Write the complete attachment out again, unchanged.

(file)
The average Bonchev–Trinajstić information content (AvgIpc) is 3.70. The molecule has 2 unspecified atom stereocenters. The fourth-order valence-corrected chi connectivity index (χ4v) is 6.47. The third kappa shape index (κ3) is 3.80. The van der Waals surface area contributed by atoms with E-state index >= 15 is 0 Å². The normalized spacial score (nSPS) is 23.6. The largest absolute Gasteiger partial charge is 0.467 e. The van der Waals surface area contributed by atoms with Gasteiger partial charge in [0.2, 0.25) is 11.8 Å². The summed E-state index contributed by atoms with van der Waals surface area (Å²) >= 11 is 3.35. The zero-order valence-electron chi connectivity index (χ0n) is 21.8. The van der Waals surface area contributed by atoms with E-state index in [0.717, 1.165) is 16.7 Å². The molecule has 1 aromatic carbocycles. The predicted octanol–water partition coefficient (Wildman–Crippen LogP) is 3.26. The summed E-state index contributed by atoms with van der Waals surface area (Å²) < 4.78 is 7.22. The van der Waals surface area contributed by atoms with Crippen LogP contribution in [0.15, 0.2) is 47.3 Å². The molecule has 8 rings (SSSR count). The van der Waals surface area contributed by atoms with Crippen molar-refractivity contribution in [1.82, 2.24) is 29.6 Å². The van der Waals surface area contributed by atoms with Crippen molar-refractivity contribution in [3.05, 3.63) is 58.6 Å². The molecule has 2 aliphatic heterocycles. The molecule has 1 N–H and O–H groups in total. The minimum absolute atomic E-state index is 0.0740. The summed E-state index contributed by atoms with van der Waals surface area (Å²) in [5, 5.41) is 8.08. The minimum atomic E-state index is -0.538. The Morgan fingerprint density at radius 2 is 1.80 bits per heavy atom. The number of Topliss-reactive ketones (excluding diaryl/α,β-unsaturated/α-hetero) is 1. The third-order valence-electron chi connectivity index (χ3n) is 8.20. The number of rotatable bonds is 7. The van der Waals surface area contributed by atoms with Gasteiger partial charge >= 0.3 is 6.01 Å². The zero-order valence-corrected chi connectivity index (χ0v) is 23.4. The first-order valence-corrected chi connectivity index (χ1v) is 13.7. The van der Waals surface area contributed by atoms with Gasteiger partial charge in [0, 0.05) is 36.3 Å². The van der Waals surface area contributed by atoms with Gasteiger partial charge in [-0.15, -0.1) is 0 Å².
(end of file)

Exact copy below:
The average Bonchev–Trinajstić information content (AvgIpc) is 3.70. The molecule has 2 unspecified atom stereocenters. The fourth-order valence-corrected chi connectivity index (χ4v) is 6.47. The third kappa shape index (κ3) is 3.80. The van der Waals surface area contributed by atoms with E-state index >= 15 is 0 Å². The normalized spacial score (nSPS) is 23.6. The largest absolute Gasteiger partial charge is 0.467 e. The van der Waals surface area contributed by atoms with Gasteiger partial charge in [0.2, 0.25) is 11.8 Å². The summed E-state index contributed by atoms with van der Waals surface area (Å²) >= 11 is 3.35. The zero-order valence-electron chi connectivity index (χ0n) is 21.8. The van der Waals surface area contributed by atoms with E-state index in [0.717, 1.165) is 16.7 Å². The molecule has 1 aromatic carbocycles. The predicted octanol–water partition coefficient (Wildman–Crippen LogP) is 3.26. The summed E-state index contributed by atoms with van der Waals surface area (Å²) < 4.78 is 7.22. The van der Waals surface area contributed by atoms with Crippen LogP contribution in [0.15, 0.2) is 47.3 Å². The molecule has 8 rings (SSSR count). The van der Waals surface area contributed by atoms with Crippen molar-refractivity contribution in [1.82, 2.24) is 29.6 Å². The van der Waals surface area contributed by atoms with Crippen molar-refractivity contribution in [3.05, 3.63) is 58.6 Å². The molecule has 2 aliphatic heterocycles. The molecule has 1 N–H and O–H groups in total. The minimum absolute atomic E-state index is 0.0740. The summed E-state index contributed by atoms with van der Waals surface area (Å²) in [5, 5.41) is 8.08. The minimum atomic E-state index is -0.538. The Morgan fingerprint density at radius 2 is 1.80 bits per heavy atom. The number of Topliss-reactive ketones (excluding diaryl/α,β-unsaturated/α-hetero) is 1. The third-order valence-electron chi connectivity index (χ3n) is 8.20. The number of rotatable bonds is 7. The van der Waals surface area contributed by atoms with Gasteiger partial charge >= 0.3 is 6.01 Å². The zero-order valence-corrected chi connectivity index (χ0v) is 23.4. The first-order valence-corrected chi connectivity index (χ1v) is 13.7. The van der Waals surface area contributed by atoms with Gasteiger partial charge in [0, 0.05) is 36.3 Å². The van der Waals surface area contributed by atoms with Gasteiger partial charge in [-0.15, -0.1) is 0 Å².